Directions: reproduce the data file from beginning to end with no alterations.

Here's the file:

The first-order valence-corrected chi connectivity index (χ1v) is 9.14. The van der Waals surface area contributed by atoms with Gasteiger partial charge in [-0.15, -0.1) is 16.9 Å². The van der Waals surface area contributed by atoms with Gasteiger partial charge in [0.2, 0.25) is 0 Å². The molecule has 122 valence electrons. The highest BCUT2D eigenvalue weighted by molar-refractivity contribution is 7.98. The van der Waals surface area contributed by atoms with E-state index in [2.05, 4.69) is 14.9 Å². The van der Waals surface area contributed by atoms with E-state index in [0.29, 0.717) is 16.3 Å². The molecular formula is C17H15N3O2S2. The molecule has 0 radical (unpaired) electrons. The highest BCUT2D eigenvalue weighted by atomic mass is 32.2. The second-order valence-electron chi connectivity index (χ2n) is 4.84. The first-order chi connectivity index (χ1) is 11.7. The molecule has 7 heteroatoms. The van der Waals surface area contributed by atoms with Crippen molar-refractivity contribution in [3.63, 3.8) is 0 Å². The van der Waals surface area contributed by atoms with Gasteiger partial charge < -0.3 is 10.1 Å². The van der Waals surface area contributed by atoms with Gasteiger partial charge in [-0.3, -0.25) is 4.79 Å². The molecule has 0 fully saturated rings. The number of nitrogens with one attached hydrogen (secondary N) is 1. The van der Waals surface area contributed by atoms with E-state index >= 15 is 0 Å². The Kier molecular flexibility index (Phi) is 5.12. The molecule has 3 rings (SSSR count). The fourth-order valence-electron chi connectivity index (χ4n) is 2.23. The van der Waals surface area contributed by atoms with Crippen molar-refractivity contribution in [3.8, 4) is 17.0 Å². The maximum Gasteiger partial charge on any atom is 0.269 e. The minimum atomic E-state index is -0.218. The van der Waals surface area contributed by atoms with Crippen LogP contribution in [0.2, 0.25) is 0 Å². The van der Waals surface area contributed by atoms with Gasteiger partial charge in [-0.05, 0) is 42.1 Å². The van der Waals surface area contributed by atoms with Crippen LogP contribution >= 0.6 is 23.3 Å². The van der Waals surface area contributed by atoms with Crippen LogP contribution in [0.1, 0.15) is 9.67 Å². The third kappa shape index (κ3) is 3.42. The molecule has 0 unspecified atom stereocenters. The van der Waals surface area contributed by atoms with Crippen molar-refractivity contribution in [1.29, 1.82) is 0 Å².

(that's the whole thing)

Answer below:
The first-order valence-corrected chi connectivity index (χ1v) is 9.14. The van der Waals surface area contributed by atoms with Gasteiger partial charge in [-0.15, -0.1) is 16.9 Å². The van der Waals surface area contributed by atoms with Gasteiger partial charge in [0.2, 0.25) is 0 Å². The molecule has 122 valence electrons. The highest BCUT2D eigenvalue weighted by molar-refractivity contribution is 7.98. The van der Waals surface area contributed by atoms with E-state index in [2.05, 4.69) is 14.9 Å². The van der Waals surface area contributed by atoms with E-state index in [0.29, 0.717) is 16.3 Å². The molecular formula is C17H15N3O2S2. The molecule has 0 radical (unpaired) electrons. The highest BCUT2D eigenvalue weighted by atomic mass is 32.2. The second-order valence-electron chi connectivity index (χ2n) is 4.84. The first-order chi connectivity index (χ1) is 11.7. The molecule has 7 heteroatoms. The van der Waals surface area contributed by atoms with Crippen molar-refractivity contribution in [3.63, 3.8) is 0 Å². The van der Waals surface area contributed by atoms with Gasteiger partial charge < -0.3 is 10.1 Å². The van der Waals surface area contributed by atoms with Gasteiger partial charge in [-0.3, -0.25) is 4.79 Å². The molecule has 0 fully saturated rings. The number of nitrogens with one attached hydrogen (secondary N) is 1. The van der Waals surface area contributed by atoms with E-state index >= 15 is 0 Å². The Kier molecular flexibility index (Phi) is 5.12. The molecule has 3 rings (SSSR count). The fourth-order valence-electron chi connectivity index (χ4n) is 2.23. The van der Waals surface area contributed by atoms with Crippen molar-refractivity contribution in [3.8, 4) is 17.0 Å². The maximum Gasteiger partial charge on any atom is 0.269 e. The minimum atomic E-state index is -0.218. The van der Waals surface area contributed by atoms with Crippen LogP contribution in [0.2, 0.25) is 0 Å². The van der Waals surface area contributed by atoms with Gasteiger partial charge in [-0.05, 0) is 42.1 Å². The van der Waals surface area contributed by atoms with Crippen LogP contribution >= 0.6 is 23.3 Å². The van der Waals surface area contributed by atoms with Crippen LogP contribution in [0.1, 0.15) is 9.67 Å². The third kappa shape index (κ3) is 3.42. The molecule has 0 unspecified atom stereocenters. The van der Waals surface area contributed by atoms with Crippen molar-refractivity contribution in [1.29, 1.82) is 0 Å².